Another scandal in police recruitment

THE Nigeria Police Force (NPF) reached a high point in the recruitment of constables for 2022 when it opened its portal for prospective candidates to submit their applications online for the 9th regular course of the force on August 15, 2020.  The applicants had sat for the computer-based test at various venues nationwide after a shortlist involving the review of their documents and physical screening. It was expected that the process would be transparent and based on merit as quotas were already allocated to states in the geopolitical zones. The police commission later extended the deadline of Monday, September 26th by one month (that is, to October 26) in order to give enough time to all interested applicants to register.

Contrary to expectations, however, the process has once again been mired in controversy involving accusations of corruption and interference by politicians in certain parts of the country. First, it was reported that many applicants for constable in the NPF paid N700,000 and above per person to secure the job.  Also, some officials behind the sleaze reportedly collected money and proceeded to give some prospective recruits fake appointment letters. Furthermore, some senators and governors from the South-East and South-South states were alleged to have schemed out shortlisted candidates from their states by replacing them with their own preferred candidates. There were also claims that the Nigerian Police College concealed the admission lists to deprive the South-South region of its quota.

These allegations are too weighty to ignore. The alleged sharp moves by some legislators and governors from the South-East and South-South regions tampering with the ongoing process of police recruitment would be a travesty of justice and a bastardisation of what should otherwise be an unimpeachable process of public recruitment based on merit. Evidently, those in charge of this process must be compromised for this move to be successful. We expect the authorities concerned with overseeing the process to investigate the allegation and provide the public with the full report of such investigation.

Furthermore, if anyone is found culpable, they should be sanctioned.  The class of people accused of interfering with the process are already benefiting massively from the system. They should be stopped from destroying the police recruitment process which should be transparent and merit- based. A compromised process would result in filling the police force with misfits, morally bankrupt individuals and criminals. Nigeria cannot afford this given the great challenges facing the police force today. The Nigerian environment is now riddled with banditry, armed robbery, terrorism and kidnapping for ransom. These are very dangerous crimes that have transformed the Nigerian physical space into an arena of crime and wickedness. Nigeria requires a well-equipped and professional police force to tackle the menace. That is why the interference in the recruitment process is a direct threat to the security of the average Nigerian.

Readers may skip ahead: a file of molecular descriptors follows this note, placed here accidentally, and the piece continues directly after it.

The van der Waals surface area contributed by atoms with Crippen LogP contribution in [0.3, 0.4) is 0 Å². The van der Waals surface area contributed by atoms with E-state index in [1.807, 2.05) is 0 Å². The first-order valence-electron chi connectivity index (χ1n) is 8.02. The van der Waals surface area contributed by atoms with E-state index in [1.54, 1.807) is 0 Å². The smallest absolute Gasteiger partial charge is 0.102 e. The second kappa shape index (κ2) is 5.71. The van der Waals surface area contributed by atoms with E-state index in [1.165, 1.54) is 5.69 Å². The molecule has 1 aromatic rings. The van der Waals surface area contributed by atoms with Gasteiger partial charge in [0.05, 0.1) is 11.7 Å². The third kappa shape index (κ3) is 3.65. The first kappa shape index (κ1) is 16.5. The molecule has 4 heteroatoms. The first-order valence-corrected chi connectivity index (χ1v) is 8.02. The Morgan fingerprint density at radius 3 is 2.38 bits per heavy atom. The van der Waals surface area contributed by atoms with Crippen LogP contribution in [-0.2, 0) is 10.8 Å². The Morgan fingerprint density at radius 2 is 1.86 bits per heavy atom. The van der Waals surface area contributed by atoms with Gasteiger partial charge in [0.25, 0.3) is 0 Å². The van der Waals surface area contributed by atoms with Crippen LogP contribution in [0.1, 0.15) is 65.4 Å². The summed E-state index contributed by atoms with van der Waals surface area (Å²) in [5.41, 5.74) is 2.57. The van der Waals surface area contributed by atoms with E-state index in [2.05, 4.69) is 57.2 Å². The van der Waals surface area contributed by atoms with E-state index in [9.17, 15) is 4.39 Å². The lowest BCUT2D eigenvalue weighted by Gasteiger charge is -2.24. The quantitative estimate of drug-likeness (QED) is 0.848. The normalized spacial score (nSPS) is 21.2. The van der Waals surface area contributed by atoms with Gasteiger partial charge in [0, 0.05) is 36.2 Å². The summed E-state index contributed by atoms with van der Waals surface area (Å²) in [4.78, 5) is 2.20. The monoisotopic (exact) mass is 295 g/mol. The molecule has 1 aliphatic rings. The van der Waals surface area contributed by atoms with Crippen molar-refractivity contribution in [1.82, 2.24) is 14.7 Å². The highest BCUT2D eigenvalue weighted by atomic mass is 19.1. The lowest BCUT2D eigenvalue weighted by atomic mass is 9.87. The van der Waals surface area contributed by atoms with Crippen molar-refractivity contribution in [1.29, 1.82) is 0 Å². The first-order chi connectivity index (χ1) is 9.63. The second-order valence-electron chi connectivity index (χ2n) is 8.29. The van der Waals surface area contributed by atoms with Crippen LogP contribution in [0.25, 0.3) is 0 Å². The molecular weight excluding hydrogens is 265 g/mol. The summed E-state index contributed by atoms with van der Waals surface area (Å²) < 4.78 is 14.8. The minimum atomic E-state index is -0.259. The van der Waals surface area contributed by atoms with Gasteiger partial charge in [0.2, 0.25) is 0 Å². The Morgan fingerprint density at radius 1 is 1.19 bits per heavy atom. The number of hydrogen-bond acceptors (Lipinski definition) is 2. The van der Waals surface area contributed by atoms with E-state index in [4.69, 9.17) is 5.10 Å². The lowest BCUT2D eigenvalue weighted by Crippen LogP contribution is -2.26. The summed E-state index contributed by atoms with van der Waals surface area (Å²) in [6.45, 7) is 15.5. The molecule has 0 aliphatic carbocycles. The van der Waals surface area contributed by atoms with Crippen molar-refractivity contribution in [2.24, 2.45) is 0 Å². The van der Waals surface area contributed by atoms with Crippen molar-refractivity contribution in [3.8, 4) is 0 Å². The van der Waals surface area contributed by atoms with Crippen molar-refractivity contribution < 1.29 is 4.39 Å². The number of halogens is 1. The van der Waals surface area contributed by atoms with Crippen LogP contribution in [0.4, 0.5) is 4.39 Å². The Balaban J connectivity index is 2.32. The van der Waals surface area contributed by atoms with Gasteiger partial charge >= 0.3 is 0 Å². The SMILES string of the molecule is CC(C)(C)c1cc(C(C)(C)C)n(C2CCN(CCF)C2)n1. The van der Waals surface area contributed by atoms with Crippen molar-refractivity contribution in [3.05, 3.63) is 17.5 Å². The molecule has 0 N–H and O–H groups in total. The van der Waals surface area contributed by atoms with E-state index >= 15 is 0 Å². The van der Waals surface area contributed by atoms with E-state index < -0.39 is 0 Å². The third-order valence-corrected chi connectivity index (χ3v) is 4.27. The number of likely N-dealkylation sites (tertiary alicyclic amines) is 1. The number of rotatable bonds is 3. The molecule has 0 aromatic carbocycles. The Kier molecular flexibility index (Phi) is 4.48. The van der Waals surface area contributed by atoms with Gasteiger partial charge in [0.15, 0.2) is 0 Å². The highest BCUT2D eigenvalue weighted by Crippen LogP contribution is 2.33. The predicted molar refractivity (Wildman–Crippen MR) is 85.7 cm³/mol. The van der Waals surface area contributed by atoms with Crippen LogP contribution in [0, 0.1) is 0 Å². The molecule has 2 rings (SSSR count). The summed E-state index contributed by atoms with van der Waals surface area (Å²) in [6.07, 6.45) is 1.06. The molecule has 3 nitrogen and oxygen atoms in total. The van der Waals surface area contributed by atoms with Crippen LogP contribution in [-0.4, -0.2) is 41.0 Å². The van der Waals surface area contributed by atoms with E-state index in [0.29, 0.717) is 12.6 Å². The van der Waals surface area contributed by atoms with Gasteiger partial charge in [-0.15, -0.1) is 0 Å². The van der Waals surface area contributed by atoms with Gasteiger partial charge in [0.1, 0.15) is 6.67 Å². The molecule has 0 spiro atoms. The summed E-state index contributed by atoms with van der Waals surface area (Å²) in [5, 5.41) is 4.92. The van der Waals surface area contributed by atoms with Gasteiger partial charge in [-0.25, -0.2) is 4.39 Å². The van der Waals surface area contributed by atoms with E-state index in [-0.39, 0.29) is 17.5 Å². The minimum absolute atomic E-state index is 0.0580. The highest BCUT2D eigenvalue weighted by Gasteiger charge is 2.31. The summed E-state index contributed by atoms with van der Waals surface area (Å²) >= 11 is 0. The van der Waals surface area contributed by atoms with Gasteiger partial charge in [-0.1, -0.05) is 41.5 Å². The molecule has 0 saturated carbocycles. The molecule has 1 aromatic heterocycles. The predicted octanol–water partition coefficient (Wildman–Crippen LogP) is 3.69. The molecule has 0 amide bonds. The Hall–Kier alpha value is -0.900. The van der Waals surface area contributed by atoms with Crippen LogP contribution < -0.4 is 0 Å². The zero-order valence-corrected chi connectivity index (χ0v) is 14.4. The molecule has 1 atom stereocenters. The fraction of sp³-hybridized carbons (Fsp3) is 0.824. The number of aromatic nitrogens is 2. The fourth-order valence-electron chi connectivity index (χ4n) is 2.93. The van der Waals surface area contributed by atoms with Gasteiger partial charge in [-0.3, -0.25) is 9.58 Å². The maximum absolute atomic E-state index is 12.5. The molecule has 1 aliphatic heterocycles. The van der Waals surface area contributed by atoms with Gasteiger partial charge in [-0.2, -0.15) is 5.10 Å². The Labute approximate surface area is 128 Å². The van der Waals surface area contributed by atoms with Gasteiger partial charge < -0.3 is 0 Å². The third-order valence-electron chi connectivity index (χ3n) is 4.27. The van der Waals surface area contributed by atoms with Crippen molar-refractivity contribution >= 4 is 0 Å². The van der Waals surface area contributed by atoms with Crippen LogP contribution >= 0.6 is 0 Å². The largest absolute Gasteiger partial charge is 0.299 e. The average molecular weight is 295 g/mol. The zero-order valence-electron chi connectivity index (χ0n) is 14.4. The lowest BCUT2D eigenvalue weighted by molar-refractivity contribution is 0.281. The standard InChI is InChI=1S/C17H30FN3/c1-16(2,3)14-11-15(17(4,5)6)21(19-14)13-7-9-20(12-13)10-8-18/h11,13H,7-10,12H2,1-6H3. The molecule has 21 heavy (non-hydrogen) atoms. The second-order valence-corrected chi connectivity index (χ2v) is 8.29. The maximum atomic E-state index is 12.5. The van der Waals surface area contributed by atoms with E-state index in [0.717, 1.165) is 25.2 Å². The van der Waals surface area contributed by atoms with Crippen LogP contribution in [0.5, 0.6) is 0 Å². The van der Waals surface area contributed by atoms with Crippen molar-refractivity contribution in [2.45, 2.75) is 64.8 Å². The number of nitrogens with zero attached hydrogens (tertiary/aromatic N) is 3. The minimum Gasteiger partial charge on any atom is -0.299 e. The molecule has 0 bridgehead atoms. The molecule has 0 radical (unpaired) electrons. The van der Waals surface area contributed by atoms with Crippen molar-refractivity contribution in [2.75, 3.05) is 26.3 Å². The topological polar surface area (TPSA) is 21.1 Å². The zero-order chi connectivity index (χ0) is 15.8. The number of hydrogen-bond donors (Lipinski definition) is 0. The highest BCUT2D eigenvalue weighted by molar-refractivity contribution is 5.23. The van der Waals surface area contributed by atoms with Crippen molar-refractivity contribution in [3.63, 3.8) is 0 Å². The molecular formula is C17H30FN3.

Once again, we call for a critical investigation of the allegations. The findings of the investigation should be made public. The current alleged interlopers must be identified and shamed. The cankerworm of highly placed government officials contaminating the processes of recruitment into public institutions with their insidious and illegal acts of intervention must be stopped. Public institutions deserve the services of the most qualified and competent Nigerians and interlopers should not be allowed to keep contaminating the processes of recruitment. Public service jobs should not be sold like commodities in the market. Such illicit practices solidify greed, intensify corruption in the public institutions, and erode commitment to serve the common good.  They institute mediocrity, lead to poor performance in service delivery, and ultimately undermine the legitimacy of the Nigerian state.

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